Necessary recommendations: EPA asked to set emission limits, monitor airborne pollution
ISLAMABAD: The concentration of toxic particulates in the federal capital’s ambient air exceed the standard set by the National Environmental Quality Standards (NEQS), says a report.
The report, prepared by an independent commission, has recommended the Pakistan Environmental Protection Agency (Pak-EPA) to revise quality standards and set emission limit, run an assessment campaign to monitor the amount of toxins, including mercury, to control pollution in the city.
In its report submitted to the Islamabad High Court (IHC), on Thursday, the 13-member commission headed by environmental law expert Dr Parvez Hassan said that based on a survey the ambient air quality standards for the city must be revised and emission limits be set.
The report says the present ambient air quality should also be displayed and shared with the public.
The commission that was constituted on the directives of Justice Athar Minallah of the IHC, in its report maintained that the ambient air quality annual average mass concentration of particulate matter and nitric oxide exceed the standard.
The commission underlined that major contributors of air pollution in the capital were motor vehicles and the emissions from the industrial units in sectors I-9 and I-10.
The commission proposed setting up permanent monitoring units, compulsory emission limits and re-introduction of self-monitoring and reporting tool (Smart) for the industries.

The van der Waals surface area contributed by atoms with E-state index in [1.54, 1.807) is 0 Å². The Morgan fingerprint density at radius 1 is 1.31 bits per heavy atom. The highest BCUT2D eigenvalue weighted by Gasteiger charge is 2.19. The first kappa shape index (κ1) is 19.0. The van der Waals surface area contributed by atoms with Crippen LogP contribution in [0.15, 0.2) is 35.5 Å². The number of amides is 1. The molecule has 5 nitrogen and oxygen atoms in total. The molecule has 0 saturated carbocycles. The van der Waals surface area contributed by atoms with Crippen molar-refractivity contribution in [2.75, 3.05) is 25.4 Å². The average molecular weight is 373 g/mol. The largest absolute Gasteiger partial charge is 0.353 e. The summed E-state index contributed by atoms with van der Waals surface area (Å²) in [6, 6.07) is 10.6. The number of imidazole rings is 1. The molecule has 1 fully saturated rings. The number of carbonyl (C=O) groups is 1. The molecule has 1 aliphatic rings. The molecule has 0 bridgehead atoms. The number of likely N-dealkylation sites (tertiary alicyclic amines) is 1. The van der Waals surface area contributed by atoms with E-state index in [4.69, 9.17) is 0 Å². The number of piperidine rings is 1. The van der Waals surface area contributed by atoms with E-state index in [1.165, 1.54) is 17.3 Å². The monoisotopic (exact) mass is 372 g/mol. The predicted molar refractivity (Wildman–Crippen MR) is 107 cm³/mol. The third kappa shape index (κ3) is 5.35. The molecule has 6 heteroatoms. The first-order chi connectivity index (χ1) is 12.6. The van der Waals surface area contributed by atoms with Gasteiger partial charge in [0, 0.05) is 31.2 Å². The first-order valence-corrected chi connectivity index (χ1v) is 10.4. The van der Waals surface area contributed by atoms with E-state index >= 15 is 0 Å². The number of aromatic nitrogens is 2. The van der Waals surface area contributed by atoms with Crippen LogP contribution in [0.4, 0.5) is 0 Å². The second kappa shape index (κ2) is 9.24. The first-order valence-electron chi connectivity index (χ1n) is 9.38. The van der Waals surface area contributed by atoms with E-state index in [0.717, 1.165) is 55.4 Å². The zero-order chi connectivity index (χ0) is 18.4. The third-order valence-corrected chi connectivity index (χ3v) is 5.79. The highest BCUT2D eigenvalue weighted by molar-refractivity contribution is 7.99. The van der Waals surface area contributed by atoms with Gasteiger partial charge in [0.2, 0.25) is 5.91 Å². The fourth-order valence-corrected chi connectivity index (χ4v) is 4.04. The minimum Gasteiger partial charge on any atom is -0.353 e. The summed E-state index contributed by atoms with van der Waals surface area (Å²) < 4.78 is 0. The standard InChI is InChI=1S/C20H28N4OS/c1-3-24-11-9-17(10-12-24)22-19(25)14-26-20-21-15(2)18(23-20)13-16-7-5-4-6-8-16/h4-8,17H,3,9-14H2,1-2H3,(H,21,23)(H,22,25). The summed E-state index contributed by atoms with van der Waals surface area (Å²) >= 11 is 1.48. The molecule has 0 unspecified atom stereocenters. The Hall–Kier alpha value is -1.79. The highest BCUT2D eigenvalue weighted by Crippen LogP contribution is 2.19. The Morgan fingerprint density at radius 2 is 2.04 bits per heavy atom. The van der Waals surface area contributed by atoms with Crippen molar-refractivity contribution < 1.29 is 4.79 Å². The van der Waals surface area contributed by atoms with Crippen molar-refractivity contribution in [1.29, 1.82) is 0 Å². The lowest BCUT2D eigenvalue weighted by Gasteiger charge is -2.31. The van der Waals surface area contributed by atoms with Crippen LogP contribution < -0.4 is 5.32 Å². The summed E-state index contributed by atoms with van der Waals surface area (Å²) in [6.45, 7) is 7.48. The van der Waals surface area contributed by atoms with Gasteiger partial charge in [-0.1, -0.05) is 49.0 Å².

“This will monitor the emission quality and quantity as well as help in better reporting under the NEQs,” the report says.
The commission noted that Smart would also enable EPA to easily detect industries exceeding the threshold set by NEQS, and take timely action.
The commission has also recommended to strengthen EPA to enforce test protocols for inspection and maintenance of vehicles and industrial machinery, and “pre-emission cleaning and refining techniques” in the industrial area of the capital.
It has also proposed to introduce combustion efficiency in diesel engines in factories by using cleaner fuels such as liquefied natural gas (LNG) and promoting lead-free gasoline by giving incentives to refineries.
The commission has also suggested levying high taxes on diesel and other fuels containing high levels of lead and sulphur.
It has also suggested follow-up of commitments made in the approval of the Environmental Impact Assessments (EIAs) of projects in the capital to ensure that vegetation cover removed for construction was replenished.
Private sector must be involved in plantation efforts, and the subsequent care, along major road works, such as the Islamabad Expressway, the report recommends.
It is, generally, and well-perceived that a lack of institutional mechanism for public consultation and participation has compromised the standards of transparency and accountability, which, resultantly, has led to arbitrary amendments of the Master Plan and the zoning regulations, and weakened the process of the EIA, the report says.
The commission had recommended setting up of an institutionalised permanent public engagement committee (“PEC”) for each zone.
The report suggests the PECs may comprise of parliamentarians, representative(s) of the elected local government, urban planners, architects, engineers, media, civil society, academics, and ex-officio members from the local administration.